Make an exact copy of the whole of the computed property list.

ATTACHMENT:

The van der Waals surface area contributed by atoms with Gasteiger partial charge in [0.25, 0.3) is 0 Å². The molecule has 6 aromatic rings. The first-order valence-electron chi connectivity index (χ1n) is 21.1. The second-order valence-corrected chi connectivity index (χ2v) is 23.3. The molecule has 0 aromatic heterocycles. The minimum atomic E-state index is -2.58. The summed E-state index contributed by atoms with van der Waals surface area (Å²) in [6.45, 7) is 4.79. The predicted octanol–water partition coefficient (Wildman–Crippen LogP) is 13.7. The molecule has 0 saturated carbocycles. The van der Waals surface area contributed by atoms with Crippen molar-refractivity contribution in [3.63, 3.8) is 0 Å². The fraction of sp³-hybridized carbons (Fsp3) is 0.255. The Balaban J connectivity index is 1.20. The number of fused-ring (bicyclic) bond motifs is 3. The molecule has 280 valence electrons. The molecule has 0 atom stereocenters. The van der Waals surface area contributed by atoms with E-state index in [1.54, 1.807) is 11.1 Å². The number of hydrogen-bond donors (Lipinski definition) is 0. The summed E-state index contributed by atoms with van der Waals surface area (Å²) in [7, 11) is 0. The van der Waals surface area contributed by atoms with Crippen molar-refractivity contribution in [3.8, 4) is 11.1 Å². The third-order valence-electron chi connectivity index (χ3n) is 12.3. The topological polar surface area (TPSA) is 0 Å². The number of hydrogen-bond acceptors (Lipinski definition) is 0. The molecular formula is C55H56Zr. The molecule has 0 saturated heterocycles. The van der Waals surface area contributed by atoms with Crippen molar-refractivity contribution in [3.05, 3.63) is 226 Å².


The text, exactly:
The van der Waals surface area contributed by atoms with Gasteiger partial charge in [0.25, 0.3) is 0 Å². The molecule has 6 aromatic rings. The first-order valence-electron chi connectivity index (χ1n) is 21.1. The second-order valence-corrected chi connectivity index (χ2v) is 23.3. The molecule has 0 aromatic heterocycles. The minimum atomic E-state index is -2.58. The summed E-state index contributed by atoms with van der Waals surface area (Å²) in [6.45, 7) is 4.79. The predicted octanol–water partition coefficient (Wildman–Crippen LogP) is 13.7. The molecule has 0 saturated carbocycles. The van der Waals surface area contributed by atoms with Crippen molar-refractivity contribution in [3.63, 3.8) is 0 Å². The fraction of sp³-hybridized carbons (Fsp3) is 0.255. The Balaban J connectivity index is 1.20. The number of fused-ring (bicyclic) bond motifs is 3. The molecule has 280 valence electrons. The molecule has 0 atom stereocenters. The van der Waals surface area contributed by atoms with E-state index in [1.54, 1.807) is 11.1 Å². The number of hydrogen-bond donors (Lipinski definition) is 0. The summed E-state index contributed by atoms with van der Waals surface area (Å²) in [7, 11) is 0. The van der Waals surface area contributed by atoms with Crippen molar-refractivity contribution in [3.8, 4) is 11.1 Å². The third-order valence-electron chi connectivity index (χ3n) is 12.3. The topological polar surface area (TPSA) is 0 Å². The number of hydrogen-bond acceptors (Lipinski definition) is 0. The molecular formula is C55H56Zr. The molecule has 0 saturated heterocycles. The van der Waals surface area contributed by atoms with Crippen molar-refractivity contribution in [3.05, 3.63) is 226 Å².